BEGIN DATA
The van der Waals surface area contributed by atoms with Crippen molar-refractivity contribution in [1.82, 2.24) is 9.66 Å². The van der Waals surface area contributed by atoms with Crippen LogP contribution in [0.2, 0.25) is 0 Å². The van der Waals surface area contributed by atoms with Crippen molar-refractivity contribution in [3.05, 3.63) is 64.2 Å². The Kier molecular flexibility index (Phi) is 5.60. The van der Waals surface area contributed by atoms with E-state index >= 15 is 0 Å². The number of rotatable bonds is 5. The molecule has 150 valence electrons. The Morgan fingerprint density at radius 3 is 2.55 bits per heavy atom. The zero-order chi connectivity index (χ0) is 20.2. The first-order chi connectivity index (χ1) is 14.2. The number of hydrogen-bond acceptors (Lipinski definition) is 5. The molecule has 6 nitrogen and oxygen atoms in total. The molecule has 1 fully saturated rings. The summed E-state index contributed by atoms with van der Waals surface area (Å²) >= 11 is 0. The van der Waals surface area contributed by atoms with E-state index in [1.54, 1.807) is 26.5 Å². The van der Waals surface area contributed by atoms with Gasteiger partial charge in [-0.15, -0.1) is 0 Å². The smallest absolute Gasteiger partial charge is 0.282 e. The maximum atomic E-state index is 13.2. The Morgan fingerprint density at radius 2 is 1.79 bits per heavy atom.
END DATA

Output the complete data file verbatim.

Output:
The van der Waals surface area contributed by atoms with Crippen molar-refractivity contribution in [1.82, 2.24) is 9.66 Å². The van der Waals surface area contributed by atoms with Crippen LogP contribution in [0.2, 0.25) is 0 Å². The van der Waals surface area contributed by atoms with Crippen molar-refractivity contribution in [3.05, 3.63) is 64.2 Å². The Kier molecular flexibility index (Phi) is 5.60. The van der Waals surface area contributed by atoms with E-state index >= 15 is 0 Å². The number of rotatable bonds is 5. The molecule has 150 valence electrons. The Morgan fingerprint density at radius 3 is 2.55 bits per heavy atom. The zero-order chi connectivity index (χ0) is 20.2. The first-order chi connectivity index (χ1) is 14.2. The number of hydrogen-bond acceptors (Lipinski definition) is 5. The molecule has 6 nitrogen and oxygen atoms in total. The molecule has 1 fully saturated rings. The summed E-state index contributed by atoms with van der Waals surface area (Å²) >= 11 is 0. The van der Waals surface area contributed by atoms with E-state index in [1.54, 1.807) is 26.5 Å². The van der Waals surface area contributed by atoms with Gasteiger partial charge in [-0.15, -0.1) is 0 Å². The smallest absolute Gasteiger partial charge is 0.282 e. The maximum atomic E-state index is 13.2. The Morgan fingerprint density at radius 2 is 1.79 bits per heavy atom.